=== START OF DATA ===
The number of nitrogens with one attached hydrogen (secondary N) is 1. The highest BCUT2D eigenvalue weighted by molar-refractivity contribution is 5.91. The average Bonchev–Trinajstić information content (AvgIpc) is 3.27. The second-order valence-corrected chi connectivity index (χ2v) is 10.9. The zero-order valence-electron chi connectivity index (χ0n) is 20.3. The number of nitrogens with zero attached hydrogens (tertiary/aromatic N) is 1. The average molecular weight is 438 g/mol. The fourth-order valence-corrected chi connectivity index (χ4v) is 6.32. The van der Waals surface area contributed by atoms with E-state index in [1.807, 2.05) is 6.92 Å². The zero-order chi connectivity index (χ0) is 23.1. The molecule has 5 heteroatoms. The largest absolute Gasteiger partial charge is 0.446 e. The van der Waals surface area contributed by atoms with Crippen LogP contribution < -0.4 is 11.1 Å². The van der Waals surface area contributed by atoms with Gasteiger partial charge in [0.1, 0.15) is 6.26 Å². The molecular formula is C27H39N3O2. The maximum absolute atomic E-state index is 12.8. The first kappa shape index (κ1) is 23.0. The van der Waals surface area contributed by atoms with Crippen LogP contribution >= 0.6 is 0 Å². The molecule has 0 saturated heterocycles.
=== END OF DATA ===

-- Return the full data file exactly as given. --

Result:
The number of nitrogens with one attached hydrogen (secondary N) is 1. The highest BCUT2D eigenvalue weighted by molar-refractivity contribution is 5.91. The average Bonchev–Trinajstić information content (AvgIpc) is 3.27. The second-order valence-corrected chi connectivity index (χ2v) is 10.9. The zero-order valence-electron chi connectivity index (χ0n) is 20.3. The number of nitrogens with zero attached hydrogens (tertiary/aromatic N) is 1. The average molecular weight is 438 g/mol. The fourth-order valence-corrected chi connectivity index (χ4v) is 6.32. The van der Waals surface area contributed by atoms with E-state index in [1.807, 2.05) is 6.92 Å². The zero-order chi connectivity index (χ0) is 23.1. The molecule has 5 heteroatoms. The largest absolute Gasteiger partial charge is 0.446 e. The van der Waals surface area contributed by atoms with Crippen LogP contribution < -0.4 is 11.1 Å². The van der Waals surface area contributed by atoms with Gasteiger partial charge in [0.1, 0.15) is 6.26 Å². The molecular formula is C27H39N3O2. The maximum absolute atomic E-state index is 12.8. The first kappa shape index (κ1) is 23.0. The van der Waals surface area contributed by atoms with Crippen LogP contribution >= 0.6 is 0 Å². The molecule has 0 saturated heterocycles.